Remixing Draenor’s History Part 3

Wanted to call out Cho’gall in particular here. Enjoy.


Cho’gall and the Twilight’s Hammer

The Forgers shaped a great ball of fire and made it into the world. From the clay of that world, they made the ogres, and gave them power over stone and earth. All of the strength and authority of the ogre dynasties throughout the world’s history stem from this single idea: they were crafted in order to rule. It’s something that draws power from the creation of the world itself.

It makes perfect sense that you’d see a counter-culture movement arise that draws power from the end of the world that ogres were intended to rule. It also makes sense that one of the primary tools involved with creation, a hammer, is also closely associated with destruction since it can be employed as a weapon. So to a great extent, the concept of the Twilight’s Hammer existing as a nihilistic fringe group within the great culture of Gorian society makes sense.

(As a side note, it’s notable to point out that the influence of ogre society on the orcs can be easily identified by looking at the Doomhammer. Even if the prophecy around the weapon never turned out to be true, or gets constantly reinterpreted whenever the Doomhammer changes hands, the fact that the apocalypse legends of Draenor center around a hammer, and that orcs would create a legend about a hammer that brings doom, is no coincidence.)

Of course, the Twilight’s Hammer would naturally have to be something that the the ogre dynasties would attempt to quash. Cells would rise up, convinced that they had found access to whatever trigger would bring about the end of the world, and the empire would destroy it. Cho’gall, then, is the latest in a long line of ogre magisters who delved too deep into the maddening secrets of the cult and came out the other side convinced that it was all true. Cho’gall, as a result, turned out to be much more cunning and capable than many of his predecessors, which you can see from his long career.

The key is this: Cho’gall predicted correctly that whatever Gul’dan was doing with his campaign to butcher the draenei, it had something to do with destroying the world. It’s part of why Mar’gok and the rest of “proper” ogre society considered Cho’gall a traitor: he willingly aligned himself with the orcs and essentially advertised that they were going to merrily destroy the world that the Gorians claimed ownership over.

Now the problem is that it’s hard to tell exactly how Cho’gall was working for the Old Gods on Draenor, since he clearly transitioned into working for them on Azeroth after the Second War. Aside from the “ancient and powerful evil” that the Sketh’lon were trying to summon in SMV during BC, and the part where the Pale are speaking something that sounds similar to Shath’yar, we don’t really have overt evidence of the Old Gods on Draenor itself. Volume One of Chronicles helps to explain the diaspora of the Old Gods across the Great Dark Beyond as agents of the Void Lords, but the repeated notions that Draenor is younger than Azeroth and that it hadn’t been struck by any living asteroids of meat make one question how close they got to the planet.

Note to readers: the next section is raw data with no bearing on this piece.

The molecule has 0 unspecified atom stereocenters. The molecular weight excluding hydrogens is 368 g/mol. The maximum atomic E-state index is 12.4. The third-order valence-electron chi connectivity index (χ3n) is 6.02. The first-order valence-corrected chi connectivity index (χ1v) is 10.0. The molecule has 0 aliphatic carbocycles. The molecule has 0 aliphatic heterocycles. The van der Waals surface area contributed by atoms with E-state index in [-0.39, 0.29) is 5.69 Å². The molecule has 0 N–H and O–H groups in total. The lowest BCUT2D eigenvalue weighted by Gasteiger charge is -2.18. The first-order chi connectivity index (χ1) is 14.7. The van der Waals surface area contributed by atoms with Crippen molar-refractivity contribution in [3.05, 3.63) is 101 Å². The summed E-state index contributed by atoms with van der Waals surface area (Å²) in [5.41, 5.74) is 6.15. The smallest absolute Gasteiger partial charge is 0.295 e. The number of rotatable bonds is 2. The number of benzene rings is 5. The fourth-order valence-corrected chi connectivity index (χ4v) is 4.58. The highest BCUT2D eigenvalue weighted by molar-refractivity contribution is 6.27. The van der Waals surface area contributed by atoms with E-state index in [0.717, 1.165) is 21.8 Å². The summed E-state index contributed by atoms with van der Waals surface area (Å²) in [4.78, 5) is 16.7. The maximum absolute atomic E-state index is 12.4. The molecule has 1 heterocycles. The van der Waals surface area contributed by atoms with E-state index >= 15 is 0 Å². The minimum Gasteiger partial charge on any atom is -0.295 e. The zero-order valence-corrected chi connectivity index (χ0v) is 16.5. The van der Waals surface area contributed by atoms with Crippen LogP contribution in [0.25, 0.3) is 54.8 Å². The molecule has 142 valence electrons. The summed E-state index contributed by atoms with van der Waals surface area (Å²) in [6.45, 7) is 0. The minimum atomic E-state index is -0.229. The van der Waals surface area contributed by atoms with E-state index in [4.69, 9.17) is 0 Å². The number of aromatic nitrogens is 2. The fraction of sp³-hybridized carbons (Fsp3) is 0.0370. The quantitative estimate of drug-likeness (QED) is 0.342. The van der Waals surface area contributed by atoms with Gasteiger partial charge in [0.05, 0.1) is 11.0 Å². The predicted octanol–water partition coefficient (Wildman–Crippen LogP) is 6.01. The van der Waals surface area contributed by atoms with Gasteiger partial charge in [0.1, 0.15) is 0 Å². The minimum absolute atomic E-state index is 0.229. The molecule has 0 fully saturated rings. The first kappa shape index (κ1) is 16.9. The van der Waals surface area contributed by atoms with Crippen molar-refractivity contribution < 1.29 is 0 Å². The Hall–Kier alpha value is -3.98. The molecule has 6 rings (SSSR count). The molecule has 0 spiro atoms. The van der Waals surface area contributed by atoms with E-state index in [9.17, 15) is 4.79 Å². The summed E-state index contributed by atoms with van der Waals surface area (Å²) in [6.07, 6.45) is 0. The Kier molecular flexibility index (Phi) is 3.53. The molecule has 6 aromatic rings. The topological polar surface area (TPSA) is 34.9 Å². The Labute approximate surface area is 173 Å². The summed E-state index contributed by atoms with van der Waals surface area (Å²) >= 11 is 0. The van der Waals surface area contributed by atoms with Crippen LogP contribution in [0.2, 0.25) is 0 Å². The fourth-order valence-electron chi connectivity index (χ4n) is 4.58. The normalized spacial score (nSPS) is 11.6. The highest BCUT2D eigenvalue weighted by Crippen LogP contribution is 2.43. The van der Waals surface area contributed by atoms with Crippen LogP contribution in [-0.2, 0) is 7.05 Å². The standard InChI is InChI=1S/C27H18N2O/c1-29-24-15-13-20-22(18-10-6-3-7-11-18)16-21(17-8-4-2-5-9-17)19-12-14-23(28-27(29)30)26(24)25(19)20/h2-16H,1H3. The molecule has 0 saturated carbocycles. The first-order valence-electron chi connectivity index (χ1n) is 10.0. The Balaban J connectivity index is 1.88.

That leaves us in a weird position where yeah, we expect that Cho’gall is working for the Old Gods because that’s what he did all through Cataclysm and the WoW comic series, and because working for Gul’dan’s Horde in the First/Second Wars serves the objective of destroying at least one world… but without any direct evidence to indicate that the Old Gods are actually on Draenor, it’s hard to tell exactly how Cho’gall ends up getting these marching orders in the first place.

The bottom line? Cho’gall was only willing to work for Gul’dan so long as a) it let Cho’gall remain alive to fulfill his goal of destroying everything and b) it granted access to a feasible scenario where Cho’gall got to be at least partly responsible for destroying everything. His cooperation with Deathwing during Cataclysm echoes this sentiment. The fact that he was willing to betray Gul’dan once Cho’gall had gained control of K’ure and the Pale drives the point home that the Shadow Council was always only a stepping stone for him. But what makes Cho’gall wily is the part where he was able to convince Gul’dan that he was loyal and dedicated to Gul’dan and Gul’dan’s goals for years.


Yeah, I know Warlords is old hat at this point but I’m holding out hope that it’s something we go back to someday. And there are a lot of ways to do that, which is why I’m writing all this down. So let me know what you think in the comments.

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2 thoughts on “Remixing Draenor’s History Part 3

  1. I would say it all ties up even more neatly than you give credit for.
    Cho’Gall got powerful knowledge from K’ure, and we know that it was, because of the nature of the Naaru, related to the Void.
    Now, the original timeline may have been slightly different, but I believe the answer still stands: Cho’Gall got knowledge, and instructions, from the Void.
    From the Chronicles, the Void Lords’ plan was to get an unborn Titan of their own. And they see big enough to have seen it all coming – the Legion’s plan to send off the orcs on Azeroth, a planet on which they already have three Old Gods recovering from a… Setback… And an opportunity to bring an agent such as Cho’Gall along.
    As for him aligning with Deathwing, well, the Earthwarden became another obvious pawn of the Old Gods, and in turn serves the plan of the Void Lords.
    Cho’Gall has just been very, very good at using Gul’dan all along…

    • I hadn’t considered the angle about Cho’gall penetrating Oshu’gun to steal knowledge from K’ure. There must have been some other blade of grass in play that prevented him from betraying Gul’dan right then and there, though.

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